here-is-how-juno-will-study-jupiterhttps://www.astronomy.com/space-exploration/here-is-how-juno-will-study-jupiter/Here is how Juno will study JupiterJuno is equipped with 9 scientific instruments all dedicated to studying the largest planet in the solar system.https://www.astronomy.com/wp-content/uploads/sites/2/2021/09/UVS.jpg?fit=615%2C711InStockUSD1.001.00robotic-spaceflightspace-explorationarticleASY2023-05-18 09:06:562016-07-05 13:00:0041090
A complete overview of all of Juno’s science instruments and their placement on the spacecraft
Juno launched from Cape Canaveral, Florida on August 5th, 2011 on board an Atlas V-551 rocket and reached Jupiter on July 4th, 2016. Juno’s mission is to study Jupiter by orbiting the planet 32 times during its life passing as close as 5,000 km to the upper-most layers.
As the spacecraft is in a polar orbit around the planet, this is the prime spot for studies into the gravitational and magnetic fields of Jupiter. Juno will precisely map the gravitational field to determine how the mass is distributed throughout the planet as well as properties of its structure. Juno will also map the magnetic field to try and determine its origin and structure as well as how far deep in the planet the field is created.
Another key part of the mission is to determine the ratio of oxygen to hydrogen. In other words, to figure out how much water actually exists in the planet which will hopefully give us insight into how the solar system was formed. Juno will also better estimate Jupiter’s core mass to see how the planet formed in regards to the rest of the solar system.
Mapping every possible element of the cloud layers is also very important; such as mapping the temperature, opacity, composition, structure, and dynamics of the cloud layers at all latitudes. As Jupiter has a strong magnetic field, Juno is going to explore the 3-D structure of the magnetosphere and its accompanying auroras.
The nine instruments that will achieve Juno’s science objectives are; the Microwave Radiometer (MWR), Jovian Infrared Auroral Mapper (JIRAM), Magnetometer (MAG), Gravity Science (GS), Jovian Auroral Distributions Experiment (JADE), Jovian Energetic Particle Detector Instrument (JEDI), Radio and Plasma Wave Sensor (Waves), Ultraviolet Imaging Spectrograph (UVS), and JunoCam (JCM).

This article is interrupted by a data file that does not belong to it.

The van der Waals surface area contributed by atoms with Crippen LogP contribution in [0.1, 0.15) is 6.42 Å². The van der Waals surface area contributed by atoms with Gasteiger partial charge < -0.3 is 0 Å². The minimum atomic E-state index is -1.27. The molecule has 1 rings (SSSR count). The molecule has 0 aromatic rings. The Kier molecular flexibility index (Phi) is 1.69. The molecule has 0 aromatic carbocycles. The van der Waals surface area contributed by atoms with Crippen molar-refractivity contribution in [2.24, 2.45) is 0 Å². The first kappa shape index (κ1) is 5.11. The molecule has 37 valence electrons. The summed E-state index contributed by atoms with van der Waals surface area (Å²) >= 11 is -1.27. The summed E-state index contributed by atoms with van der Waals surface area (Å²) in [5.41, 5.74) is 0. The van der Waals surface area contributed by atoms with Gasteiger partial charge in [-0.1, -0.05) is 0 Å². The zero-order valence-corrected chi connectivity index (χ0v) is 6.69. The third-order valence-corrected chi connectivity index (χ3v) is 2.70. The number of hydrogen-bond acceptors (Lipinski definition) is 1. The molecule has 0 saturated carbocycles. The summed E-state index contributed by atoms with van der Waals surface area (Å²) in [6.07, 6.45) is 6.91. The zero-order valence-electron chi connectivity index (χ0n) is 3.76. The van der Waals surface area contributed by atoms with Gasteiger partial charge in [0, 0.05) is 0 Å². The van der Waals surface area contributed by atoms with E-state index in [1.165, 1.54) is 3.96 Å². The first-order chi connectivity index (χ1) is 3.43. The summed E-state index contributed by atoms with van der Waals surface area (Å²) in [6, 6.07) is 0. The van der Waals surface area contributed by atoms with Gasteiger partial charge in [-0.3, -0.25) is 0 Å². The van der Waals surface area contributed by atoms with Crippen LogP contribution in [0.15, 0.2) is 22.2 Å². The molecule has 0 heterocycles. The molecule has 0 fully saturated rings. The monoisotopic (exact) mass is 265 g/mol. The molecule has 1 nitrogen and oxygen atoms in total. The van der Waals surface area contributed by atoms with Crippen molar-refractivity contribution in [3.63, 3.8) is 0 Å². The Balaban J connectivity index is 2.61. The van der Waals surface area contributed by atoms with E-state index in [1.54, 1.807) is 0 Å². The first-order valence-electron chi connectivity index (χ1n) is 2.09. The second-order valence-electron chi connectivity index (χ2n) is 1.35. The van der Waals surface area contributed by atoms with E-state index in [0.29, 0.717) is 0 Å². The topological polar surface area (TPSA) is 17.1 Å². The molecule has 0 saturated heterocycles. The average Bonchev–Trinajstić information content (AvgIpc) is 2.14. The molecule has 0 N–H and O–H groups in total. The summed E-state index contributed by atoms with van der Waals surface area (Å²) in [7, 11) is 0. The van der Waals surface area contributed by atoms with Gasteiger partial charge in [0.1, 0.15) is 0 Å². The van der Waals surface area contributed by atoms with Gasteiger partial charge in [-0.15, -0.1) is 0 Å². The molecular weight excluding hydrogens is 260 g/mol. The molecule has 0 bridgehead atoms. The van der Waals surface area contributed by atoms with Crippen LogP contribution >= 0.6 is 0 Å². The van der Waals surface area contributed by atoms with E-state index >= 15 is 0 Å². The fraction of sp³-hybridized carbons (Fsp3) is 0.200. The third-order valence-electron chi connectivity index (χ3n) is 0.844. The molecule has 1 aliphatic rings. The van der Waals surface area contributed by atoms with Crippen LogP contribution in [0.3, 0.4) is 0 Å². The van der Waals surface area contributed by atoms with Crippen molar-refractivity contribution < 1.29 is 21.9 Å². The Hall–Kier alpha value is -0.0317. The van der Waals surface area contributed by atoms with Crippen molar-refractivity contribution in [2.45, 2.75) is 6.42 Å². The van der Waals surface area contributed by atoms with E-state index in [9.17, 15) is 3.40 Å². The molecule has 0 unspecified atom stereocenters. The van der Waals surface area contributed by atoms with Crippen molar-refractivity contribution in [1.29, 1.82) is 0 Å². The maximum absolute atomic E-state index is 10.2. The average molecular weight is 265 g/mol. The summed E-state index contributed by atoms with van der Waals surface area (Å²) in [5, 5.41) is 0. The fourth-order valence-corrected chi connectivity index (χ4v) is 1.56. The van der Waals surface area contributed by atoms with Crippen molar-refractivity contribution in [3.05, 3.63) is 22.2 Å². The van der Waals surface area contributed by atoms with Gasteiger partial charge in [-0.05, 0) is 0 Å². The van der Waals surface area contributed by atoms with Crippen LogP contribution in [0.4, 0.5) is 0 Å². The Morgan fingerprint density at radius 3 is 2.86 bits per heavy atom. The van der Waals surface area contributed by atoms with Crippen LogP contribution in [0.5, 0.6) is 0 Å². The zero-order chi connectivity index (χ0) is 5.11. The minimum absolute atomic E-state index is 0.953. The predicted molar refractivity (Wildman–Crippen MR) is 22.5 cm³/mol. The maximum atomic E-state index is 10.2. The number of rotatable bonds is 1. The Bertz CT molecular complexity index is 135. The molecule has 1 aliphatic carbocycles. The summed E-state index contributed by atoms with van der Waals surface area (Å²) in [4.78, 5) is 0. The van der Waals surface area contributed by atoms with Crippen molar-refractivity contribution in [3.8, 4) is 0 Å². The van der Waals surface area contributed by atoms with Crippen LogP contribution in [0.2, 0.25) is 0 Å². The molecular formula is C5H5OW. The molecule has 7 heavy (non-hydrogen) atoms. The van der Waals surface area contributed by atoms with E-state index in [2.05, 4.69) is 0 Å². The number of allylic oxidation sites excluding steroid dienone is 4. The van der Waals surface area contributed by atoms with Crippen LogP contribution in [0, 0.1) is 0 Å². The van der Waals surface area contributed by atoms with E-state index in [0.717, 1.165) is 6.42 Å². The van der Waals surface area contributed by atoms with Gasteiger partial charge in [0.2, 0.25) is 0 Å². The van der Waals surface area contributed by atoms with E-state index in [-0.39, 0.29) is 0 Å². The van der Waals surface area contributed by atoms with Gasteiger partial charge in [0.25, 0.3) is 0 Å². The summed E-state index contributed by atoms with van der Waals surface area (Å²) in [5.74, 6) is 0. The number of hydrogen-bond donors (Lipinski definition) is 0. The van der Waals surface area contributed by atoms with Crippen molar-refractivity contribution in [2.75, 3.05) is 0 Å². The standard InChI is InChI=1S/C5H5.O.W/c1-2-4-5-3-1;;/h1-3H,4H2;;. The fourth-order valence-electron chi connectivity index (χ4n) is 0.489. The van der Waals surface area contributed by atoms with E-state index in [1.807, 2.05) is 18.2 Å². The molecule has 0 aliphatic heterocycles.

Showing the six antennas on Juno’s MWR instrument
The MWR has six antennas that will each pick up a certain wavelength in the microwave range; 600 MHz, 1.2 GHz, 2.4 GHz, 4.8 GHz, 9.6 GHz, and 22 GHz. These wavelengths correspond to the only microwaves that can escape Jupiter’s thick atmosphere. The radiometer will me measuring the amount of ammonia and water in the deeper layers of the Jovian atmosphere at about 500 to 600 km. Combining the data from both of these devices, it is possible to get a temperature profile at different depths.
The JIRAM instrument on Juno
The JIRAM will conduct its studies to the upper layers at around 50 to 70 km deep. It will provide images of the aurora as well as see how the water and clouds are moving beneath the upper layers. JIRAM can also detect other important molecules like water vapor, methane, and phosphine.
The magnetometer boom on Juno
There are two parts to the magnetometer, the Flux Gate Magnetometer (FGM) and the Advanced Stellar Compass (ASC). The FGM measures the strength and direction of the magnetic field lines while the ASC monitors the orientation of the FGM sensor. The magnetometer has a very important job as its data will be used to help map the magnetic field around Jupiter, reveal clues to the dynamics of the planet’s interior, and make a 3-D structure of the polar magnetosphere.
Juno’s high gain antenna on the GS instrument
The purpose of the GS is to study and map the distribution of mass inside the planet by using small variations in gravity in Jupiter’s orbit.
JADE-E & JADE-I on Juno
JADE’s mission is to measure the energy and velocity vector of the low energy ions and electrons in Jupiter’s aurora.
Sensor Head Design for the JEDI instrument on Juno
While JEDI’s mission is to measure the energy and velocity vector of the high energy ions and electrons in the polar magnetosphere.
The Waves instrument will be surveying the plasma and radio spectra in the auroras to look at the acceleration of the particles in the aurora.
The UVS instrument on Juno
As the spacecraft is spinning, the UVS will be recording the wavelength and arrival time of the ultraviolet photons that pass through the instrument’s slit as it turns toward and away from the planet. It will also provide ultraviolet images of the auroras.
The JunoCam on Juno
The final instrument aboard Juno is the JunoCam. This instrument is purely educational and designed for public outreach. JunoCam will only function for about seven orbits around the planet as the harsh radiation field’s of Jupiter will slowly destroy it. It will take the first post-orbit photo around August 27th.